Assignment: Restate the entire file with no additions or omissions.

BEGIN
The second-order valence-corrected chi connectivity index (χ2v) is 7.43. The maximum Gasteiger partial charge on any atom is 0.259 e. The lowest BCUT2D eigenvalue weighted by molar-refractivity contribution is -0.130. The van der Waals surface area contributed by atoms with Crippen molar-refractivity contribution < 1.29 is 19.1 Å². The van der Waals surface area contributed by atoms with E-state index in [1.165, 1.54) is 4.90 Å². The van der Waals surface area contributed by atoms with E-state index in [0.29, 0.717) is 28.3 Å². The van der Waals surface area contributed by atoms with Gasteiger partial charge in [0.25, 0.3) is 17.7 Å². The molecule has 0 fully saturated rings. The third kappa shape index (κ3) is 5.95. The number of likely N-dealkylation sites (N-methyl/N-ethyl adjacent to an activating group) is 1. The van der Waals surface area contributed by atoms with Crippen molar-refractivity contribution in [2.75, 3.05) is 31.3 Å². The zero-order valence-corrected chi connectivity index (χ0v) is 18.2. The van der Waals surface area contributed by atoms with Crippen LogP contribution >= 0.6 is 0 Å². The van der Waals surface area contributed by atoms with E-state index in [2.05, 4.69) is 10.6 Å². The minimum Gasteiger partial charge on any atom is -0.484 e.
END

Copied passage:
The second-order valence-corrected chi connectivity index (χ2v) is 7.43. The maximum Gasteiger partial charge on any atom is 0.259 e. The lowest BCUT2D eigenvalue weighted by molar-refractivity contribution is -0.130. The van der Waals surface area contributed by atoms with Crippen molar-refractivity contribution < 1.29 is 19.1 Å². The van der Waals surface area contributed by atoms with E-state index in [1.165, 1.54) is 4.90 Å². The van der Waals surface area contributed by atoms with E-state index in [0.29, 0.717) is 28.3 Å². The van der Waals surface area contributed by atoms with Gasteiger partial charge in [0.25, 0.3) is 17.7 Å². The molecule has 0 fully saturated rings. The third kappa shape index (κ3) is 5.95. The number of likely N-dealkylation sites (N-methyl/N-ethyl adjacent to an activating group) is 1. The van der Waals surface area contributed by atoms with Crippen molar-refractivity contribution in [2.75, 3.05) is 31.3 Å². The zero-order valence-corrected chi connectivity index (χ0v) is 18.2. The van der Waals surface area contributed by atoms with Crippen LogP contribution >= 0.6 is 0 Å². The van der Waals surface area contributed by atoms with E-state index in [2.05, 4.69) is 10.6 Å². The minimum Gasteiger partial charge on any atom is -0.484 e.